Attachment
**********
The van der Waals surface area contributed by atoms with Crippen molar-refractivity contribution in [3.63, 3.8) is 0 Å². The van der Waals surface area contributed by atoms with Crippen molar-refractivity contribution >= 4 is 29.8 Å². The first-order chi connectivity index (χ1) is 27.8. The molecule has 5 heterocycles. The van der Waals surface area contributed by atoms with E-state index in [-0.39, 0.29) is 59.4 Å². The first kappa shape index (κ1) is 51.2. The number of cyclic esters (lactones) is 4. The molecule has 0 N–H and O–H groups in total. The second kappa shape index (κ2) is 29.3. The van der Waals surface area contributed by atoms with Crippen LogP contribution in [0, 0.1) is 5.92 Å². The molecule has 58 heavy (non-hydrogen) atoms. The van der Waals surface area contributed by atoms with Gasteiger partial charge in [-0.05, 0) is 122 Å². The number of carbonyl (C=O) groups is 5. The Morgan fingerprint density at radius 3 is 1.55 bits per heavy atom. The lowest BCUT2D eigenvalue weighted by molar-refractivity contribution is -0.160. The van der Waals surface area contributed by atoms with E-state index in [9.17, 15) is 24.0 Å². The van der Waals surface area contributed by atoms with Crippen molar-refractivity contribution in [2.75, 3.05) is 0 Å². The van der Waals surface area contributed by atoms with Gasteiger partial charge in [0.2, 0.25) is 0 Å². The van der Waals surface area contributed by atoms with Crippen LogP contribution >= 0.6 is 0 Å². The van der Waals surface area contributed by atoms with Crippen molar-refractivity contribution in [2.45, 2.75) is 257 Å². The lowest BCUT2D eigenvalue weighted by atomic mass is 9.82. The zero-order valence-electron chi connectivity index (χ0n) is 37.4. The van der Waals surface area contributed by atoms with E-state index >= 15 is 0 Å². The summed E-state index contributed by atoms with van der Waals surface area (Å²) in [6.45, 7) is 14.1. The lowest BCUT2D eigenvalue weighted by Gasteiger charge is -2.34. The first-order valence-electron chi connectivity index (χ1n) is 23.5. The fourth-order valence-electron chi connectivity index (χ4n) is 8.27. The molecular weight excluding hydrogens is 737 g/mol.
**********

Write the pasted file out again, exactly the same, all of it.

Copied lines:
The van der Waals surface area contributed by atoms with Crippen molar-refractivity contribution in [3.63, 3.8) is 0 Å². The van der Waals surface area contributed by atoms with Crippen molar-refractivity contribution >= 4 is 29.8 Å². The first-order chi connectivity index (χ1) is 27.8. The molecule has 5 heterocycles. The van der Waals surface area contributed by atoms with E-state index in [-0.39, 0.29) is 59.4 Å². The first kappa shape index (κ1) is 51.2. The number of cyclic esters (lactones) is 4. The molecule has 0 N–H and O–H groups in total. The second kappa shape index (κ2) is 29.3. The van der Waals surface area contributed by atoms with Crippen LogP contribution in [0, 0.1) is 5.92 Å². The molecule has 58 heavy (non-hydrogen) atoms. The van der Waals surface area contributed by atoms with Gasteiger partial charge in [-0.05, 0) is 122 Å². The number of carbonyl (C=O) groups is 5. The Morgan fingerprint density at radius 3 is 1.55 bits per heavy atom. The lowest BCUT2D eigenvalue weighted by molar-refractivity contribution is -0.160. The van der Waals surface area contributed by atoms with E-state index in [9.17, 15) is 24.0 Å². The van der Waals surface area contributed by atoms with Crippen molar-refractivity contribution in [2.75, 3.05) is 0 Å². The van der Waals surface area contributed by atoms with Gasteiger partial charge in [0.2, 0.25) is 0 Å². The van der Waals surface area contributed by atoms with Crippen LogP contribution >= 0.6 is 0 Å². The van der Waals surface area contributed by atoms with Crippen molar-refractivity contribution in [2.45, 2.75) is 257 Å². The lowest BCUT2D eigenvalue weighted by atomic mass is 9.82. The zero-order valence-electron chi connectivity index (χ0n) is 37.4. The van der Waals surface area contributed by atoms with E-state index >= 15 is 0 Å². The summed E-state index contributed by atoms with van der Waals surface area (Å²) in [6.45, 7) is 14.1. The lowest BCUT2D eigenvalue weighted by Gasteiger charge is -2.34. The first-order valence-electron chi connectivity index (χ1n) is 23.5. The fourth-order valence-electron chi connectivity index (χ4n) is 8.27. The molecular weight excluding hydrogens is 737 g/mol.